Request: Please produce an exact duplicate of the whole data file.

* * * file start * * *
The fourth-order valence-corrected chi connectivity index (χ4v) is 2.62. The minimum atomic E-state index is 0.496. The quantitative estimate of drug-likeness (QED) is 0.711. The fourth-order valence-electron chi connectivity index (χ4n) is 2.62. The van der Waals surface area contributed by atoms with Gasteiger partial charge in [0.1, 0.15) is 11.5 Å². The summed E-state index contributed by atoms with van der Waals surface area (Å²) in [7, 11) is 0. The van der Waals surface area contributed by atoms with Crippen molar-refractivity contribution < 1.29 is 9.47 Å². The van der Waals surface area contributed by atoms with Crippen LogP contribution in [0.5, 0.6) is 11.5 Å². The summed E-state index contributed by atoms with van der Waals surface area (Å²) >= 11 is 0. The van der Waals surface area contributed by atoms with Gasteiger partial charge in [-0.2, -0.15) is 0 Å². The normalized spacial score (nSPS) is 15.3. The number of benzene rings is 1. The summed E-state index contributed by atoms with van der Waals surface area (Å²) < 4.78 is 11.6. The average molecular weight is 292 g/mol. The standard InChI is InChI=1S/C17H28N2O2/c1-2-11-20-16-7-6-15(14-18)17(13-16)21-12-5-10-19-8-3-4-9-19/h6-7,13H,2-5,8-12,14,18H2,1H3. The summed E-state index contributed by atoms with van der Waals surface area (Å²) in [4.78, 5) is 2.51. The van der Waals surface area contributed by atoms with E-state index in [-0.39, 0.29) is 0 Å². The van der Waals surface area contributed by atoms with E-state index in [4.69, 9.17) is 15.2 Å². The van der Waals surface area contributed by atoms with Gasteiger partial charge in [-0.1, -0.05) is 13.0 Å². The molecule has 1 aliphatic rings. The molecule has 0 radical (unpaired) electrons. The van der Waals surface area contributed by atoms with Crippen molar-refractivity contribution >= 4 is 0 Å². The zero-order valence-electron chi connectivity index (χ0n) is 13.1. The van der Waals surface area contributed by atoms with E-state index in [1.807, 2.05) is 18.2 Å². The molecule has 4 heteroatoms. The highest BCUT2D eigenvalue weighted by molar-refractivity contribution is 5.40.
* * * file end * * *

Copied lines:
The fourth-order valence-corrected chi connectivity index (χ4v) is 2.62. The minimum atomic E-state index is 0.496. The quantitative estimate of drug-likeness (QED) is 0.711. The fourth-order valence-electron chi connectivity index (χ4n) is 2.62. The van der Waals surface area contributed by atoms with Gasteiger partial charge in [0.1, 0.15) is 11.5 Å². The summed E-state index contributed by atoms with van der Waals surface area (Å²) in [7, 11) is 0. The van der Waals surface area contributed by atoms with Crippen molar-refractivity contribution < 1.29 is 9.47 Å². The van der Waals surface area contributed by atoms with Crippen LogP contribution in [0.5, 0.6) is 11.5 Å². The summed E-state index contributed by atoms with van der Waals surface area (Å²) >= 11 is 0. The van der Waals surface area contributed by atoms with Gasteiger partial charge in [-0.2, -0.15) is 0 Å². The normalized spacial score (nSPS) is 15.3. The number of benzene rings is 1. The summed E-state index contributed by atoms with van der Waals surface area (Å²) < 4.78 is 11.6. The average molecular weight is 292 g/mol. The standard InChI is InChI=1S/C17H28N2O2/c1-2-11-20-16-7-6-15(14-18)17(13-16)21-12-5-10-19-8-3-4-9-19/h6-7,13H,2-5,8-12,14,18H2,1H3. The summed E-state index contributed by atoms with van der Waals surface area (Å²) in [4.78, 5) is 2.51. The van der Waals surface area contributed by atoms with E-state index in [-0.39, 0.29) is 0 Å². The van der Waals surface area contributed by atoms with E-state index in [4.69, 9.17) is 15.2 Å². The van der Waals surface area contributed by atoms with Gasteiger partial charge in [-0.1, -0.05) is 13.0 Å². The molecule has 1 aliphatic rings. The molecule has 0 radical (unpaired) electrons. The van der Waals surface area contributed by atoms with Crippen molar-refractivity contribution >= 4 is 0 Å². The zero-order valence-electron chi connectivity index (χ0n) is 13.1. The van der Waals surface area contributed by atoms with E-state index in [1.807, 2.05) is 18.2 Å². The molecule has 4 heteroatoms. The highest BCUT2D eigenvalue weighted by molar-refractivity contribution is 5.40.